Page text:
Why It Took So Long For Bill Cosby To Be Tried

by Joseph D. Lyons

Some 40 women have now come forward alleging that Bill Cosby sexually assaulted them, most saying that he used drugs to do so, though he has denied it. Their allegations span the last 40 years, as far back as the mid-1960s (eight women accused him in that decade alone, according to a timeline by The Los Angeles Times). The accusations that led to the felony sexual assault charges now being tried have taken time to make it through the criminal justice system. The assault in question in the new trial allegedly occurred in 2004, so what took so long for Bill Cosby to be tried?

There seems to be one main reason: Everyone, from police to prosecutors to the media, looked the other away. Until 2000, there were no cases that were brought to law enforcement, though there were two interviews with some of his accusers that were not published. Joan Tarshis, who accused Cosby of drugging and sexually assaulting her, gave an interview to a freelance reporter in 1980, but he didn't run it. She didn't speak with police, explaining to The Washington Post, "Who was going to believe me? If he was a regular joe, I might have done something." Cosby's lawyers have denied the charges.

There was another interview conducted in 1996 as part of a piece that looked into the lives of Playboy models. Playmate Victoria Valentino accused Cosby of assault — again, his lawyers have denied it. The interview was not released at the time, according to The Washington Post.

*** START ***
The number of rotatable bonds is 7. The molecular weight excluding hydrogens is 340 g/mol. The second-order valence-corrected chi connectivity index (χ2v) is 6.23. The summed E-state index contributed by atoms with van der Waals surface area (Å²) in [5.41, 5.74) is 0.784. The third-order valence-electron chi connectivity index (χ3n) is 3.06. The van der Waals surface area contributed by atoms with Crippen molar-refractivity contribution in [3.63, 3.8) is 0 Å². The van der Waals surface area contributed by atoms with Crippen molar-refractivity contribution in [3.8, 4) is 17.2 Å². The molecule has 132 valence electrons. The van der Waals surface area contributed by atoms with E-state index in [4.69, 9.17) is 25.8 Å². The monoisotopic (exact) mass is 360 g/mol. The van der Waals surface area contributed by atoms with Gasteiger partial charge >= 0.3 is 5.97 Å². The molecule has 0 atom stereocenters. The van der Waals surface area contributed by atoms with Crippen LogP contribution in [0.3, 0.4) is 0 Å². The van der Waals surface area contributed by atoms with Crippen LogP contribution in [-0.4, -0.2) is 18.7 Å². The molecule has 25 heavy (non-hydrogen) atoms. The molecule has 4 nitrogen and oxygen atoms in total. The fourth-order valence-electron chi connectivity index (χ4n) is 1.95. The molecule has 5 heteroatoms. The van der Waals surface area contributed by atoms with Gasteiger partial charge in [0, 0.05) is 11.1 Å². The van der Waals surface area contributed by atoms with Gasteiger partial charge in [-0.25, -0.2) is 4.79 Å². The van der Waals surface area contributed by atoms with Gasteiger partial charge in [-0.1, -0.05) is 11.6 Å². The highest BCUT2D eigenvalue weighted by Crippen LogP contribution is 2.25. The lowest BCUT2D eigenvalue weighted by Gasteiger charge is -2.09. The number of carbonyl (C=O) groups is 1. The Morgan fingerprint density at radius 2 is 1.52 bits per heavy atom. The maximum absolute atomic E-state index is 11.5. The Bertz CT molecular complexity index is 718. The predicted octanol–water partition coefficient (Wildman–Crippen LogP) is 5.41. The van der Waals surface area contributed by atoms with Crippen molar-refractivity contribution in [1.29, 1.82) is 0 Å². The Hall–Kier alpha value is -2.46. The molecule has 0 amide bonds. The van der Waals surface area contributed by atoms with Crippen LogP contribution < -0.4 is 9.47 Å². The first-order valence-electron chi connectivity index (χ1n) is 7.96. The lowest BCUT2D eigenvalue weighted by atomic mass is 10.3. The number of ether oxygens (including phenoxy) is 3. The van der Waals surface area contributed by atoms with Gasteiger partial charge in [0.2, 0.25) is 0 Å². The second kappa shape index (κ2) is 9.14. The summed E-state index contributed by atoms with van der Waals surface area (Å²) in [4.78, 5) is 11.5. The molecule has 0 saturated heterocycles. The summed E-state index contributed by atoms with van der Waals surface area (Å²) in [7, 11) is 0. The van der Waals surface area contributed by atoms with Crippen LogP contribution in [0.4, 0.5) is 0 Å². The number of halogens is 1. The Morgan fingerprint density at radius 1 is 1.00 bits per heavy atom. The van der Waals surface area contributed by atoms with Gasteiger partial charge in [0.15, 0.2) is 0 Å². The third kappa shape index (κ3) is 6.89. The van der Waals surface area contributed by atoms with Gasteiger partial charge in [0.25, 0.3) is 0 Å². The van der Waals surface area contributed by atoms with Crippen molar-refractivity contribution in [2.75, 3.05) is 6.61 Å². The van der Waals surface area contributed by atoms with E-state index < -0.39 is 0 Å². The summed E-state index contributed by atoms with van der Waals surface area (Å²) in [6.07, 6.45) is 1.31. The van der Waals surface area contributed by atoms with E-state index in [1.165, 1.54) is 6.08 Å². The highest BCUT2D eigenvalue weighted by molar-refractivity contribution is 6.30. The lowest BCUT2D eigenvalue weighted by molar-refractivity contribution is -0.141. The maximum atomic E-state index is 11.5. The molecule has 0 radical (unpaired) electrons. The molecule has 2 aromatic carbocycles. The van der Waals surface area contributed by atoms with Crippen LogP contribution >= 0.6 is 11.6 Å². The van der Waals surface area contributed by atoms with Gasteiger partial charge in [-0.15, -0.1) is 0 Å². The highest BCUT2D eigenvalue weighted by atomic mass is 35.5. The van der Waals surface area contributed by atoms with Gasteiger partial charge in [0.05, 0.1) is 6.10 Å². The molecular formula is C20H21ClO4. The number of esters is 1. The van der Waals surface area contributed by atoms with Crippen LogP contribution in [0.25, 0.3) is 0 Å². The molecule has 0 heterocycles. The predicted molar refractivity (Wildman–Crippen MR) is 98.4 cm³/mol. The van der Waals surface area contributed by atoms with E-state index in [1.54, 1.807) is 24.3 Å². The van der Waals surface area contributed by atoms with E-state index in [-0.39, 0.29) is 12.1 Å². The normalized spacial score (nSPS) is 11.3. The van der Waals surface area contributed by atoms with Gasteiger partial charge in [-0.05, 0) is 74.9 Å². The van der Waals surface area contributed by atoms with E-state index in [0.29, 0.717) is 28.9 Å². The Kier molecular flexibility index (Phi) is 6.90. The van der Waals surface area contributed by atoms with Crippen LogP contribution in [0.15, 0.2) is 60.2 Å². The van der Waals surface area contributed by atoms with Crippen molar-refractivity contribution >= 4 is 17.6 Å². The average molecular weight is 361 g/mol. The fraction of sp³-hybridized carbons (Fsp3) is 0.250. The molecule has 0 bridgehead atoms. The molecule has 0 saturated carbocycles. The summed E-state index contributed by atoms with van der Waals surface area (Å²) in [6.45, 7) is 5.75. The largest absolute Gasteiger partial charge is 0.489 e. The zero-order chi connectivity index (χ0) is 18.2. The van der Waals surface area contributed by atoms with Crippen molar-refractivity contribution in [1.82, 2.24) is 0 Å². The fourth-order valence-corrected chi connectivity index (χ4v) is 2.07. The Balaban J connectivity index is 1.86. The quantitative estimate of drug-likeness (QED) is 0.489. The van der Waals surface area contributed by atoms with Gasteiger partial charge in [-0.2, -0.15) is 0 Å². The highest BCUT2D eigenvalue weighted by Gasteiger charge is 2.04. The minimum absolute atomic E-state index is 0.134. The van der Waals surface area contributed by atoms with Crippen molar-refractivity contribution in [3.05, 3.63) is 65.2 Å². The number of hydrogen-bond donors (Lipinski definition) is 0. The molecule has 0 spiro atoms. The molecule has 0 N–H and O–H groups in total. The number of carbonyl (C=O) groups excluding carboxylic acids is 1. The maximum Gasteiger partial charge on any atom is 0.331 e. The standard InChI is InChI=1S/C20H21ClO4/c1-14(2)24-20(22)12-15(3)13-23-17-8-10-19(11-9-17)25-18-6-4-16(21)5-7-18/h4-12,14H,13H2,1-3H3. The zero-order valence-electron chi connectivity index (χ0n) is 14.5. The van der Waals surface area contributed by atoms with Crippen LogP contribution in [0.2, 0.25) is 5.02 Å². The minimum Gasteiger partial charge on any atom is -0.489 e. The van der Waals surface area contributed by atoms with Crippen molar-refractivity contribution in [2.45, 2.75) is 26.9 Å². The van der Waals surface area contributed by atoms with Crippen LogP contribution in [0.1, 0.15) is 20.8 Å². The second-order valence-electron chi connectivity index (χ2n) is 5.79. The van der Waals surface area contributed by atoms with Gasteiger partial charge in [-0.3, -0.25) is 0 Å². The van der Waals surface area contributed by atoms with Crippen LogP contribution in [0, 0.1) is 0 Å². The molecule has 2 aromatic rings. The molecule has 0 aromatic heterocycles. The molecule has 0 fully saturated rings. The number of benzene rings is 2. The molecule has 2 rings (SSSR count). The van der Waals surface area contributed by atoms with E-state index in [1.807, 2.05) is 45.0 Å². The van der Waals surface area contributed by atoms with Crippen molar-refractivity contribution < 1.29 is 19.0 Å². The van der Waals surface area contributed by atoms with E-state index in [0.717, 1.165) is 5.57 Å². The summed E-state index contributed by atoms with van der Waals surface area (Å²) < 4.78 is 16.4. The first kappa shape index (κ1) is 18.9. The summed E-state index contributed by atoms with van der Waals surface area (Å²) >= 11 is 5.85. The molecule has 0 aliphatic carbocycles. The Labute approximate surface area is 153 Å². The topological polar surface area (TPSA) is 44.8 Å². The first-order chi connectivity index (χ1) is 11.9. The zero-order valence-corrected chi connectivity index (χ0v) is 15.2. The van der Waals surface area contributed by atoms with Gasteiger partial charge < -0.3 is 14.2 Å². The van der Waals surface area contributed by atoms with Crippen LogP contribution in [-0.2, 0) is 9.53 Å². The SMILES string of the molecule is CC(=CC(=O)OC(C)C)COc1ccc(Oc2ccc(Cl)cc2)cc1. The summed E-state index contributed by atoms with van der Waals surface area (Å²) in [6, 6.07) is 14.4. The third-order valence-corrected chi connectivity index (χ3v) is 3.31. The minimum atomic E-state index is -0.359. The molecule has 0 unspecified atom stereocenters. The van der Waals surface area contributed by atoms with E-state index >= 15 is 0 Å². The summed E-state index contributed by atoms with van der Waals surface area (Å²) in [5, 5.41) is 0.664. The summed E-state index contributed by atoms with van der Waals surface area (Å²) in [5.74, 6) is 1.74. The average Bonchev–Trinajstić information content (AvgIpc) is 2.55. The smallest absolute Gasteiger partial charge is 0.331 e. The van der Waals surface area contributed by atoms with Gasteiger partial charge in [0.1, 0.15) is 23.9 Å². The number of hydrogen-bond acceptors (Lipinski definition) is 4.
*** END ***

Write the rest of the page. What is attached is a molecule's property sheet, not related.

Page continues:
Only in 2000 did an accuser finally go to law enforcement. Lachele Covington, then 20, told authorities that Cosby had assaulted her, filing a police report four days after the alleged incident. Prosecutors then told her that there was not enough evidence to prosecute, and Cosby's name was redacted from the report because of his celebrity status.

It was only in the case that is now before the court that Cosby began to be held accountable — and that didn't begin with the criminal justice system, but rather a comedian. When Andrea Constand went to the police in 2004 about an alleged assault, which took place a year earlier, the prosecutors claimed there wasn't enough evidence. Then-District-Attorney Bruce Castor explained why to The Daily Mail:

The lady who was allegedly attacked waited a year before she reported it. As a result of that delay, any possible corroborating physical evidence was unavailable to us. We couldn't test for hairs, fibers, DNA and drugs in her system that might match those at Mr Cosby's house. We didn't have any corroborative evidence.

Faced with that outcome, Constand sued Cosby in civil court, and they settled in 2006. At the time, there was an article in People that covered the suit, and even interviewed other accusers, but it never picked up much traction. That changed in 2014, when comedian Hannibal Buress made a joke about Cosby and rape that was captured on video and shared online. "'Pull your pants up, black people. I was on TV in the '80s,'" Burress said as he mockingly imitated Cosby.

Conventional media may not have picked up on the story in 2006, but the joke went viral quickly. And more media outlets began to report on the story. District Attorney Castor lost his reelection bid after his decision not to prosecute Cosby became controversial. The Associated Press then sued to get Cosby's deposition from the 2005 civil case unsealed, and they won. That in turn became all the evidence the new district attorney needed to prosecute.

Now it's a big part of the pretrial hearing. These next days should decide whether that testimony from 2005 can be used as evidence in this new trial. Cosby's lawyers claimed that he was promised he wouldn't be charged, and that's why he felt free to speak in the deposition. After Tuesday's hearing, much more about the trial will become clear.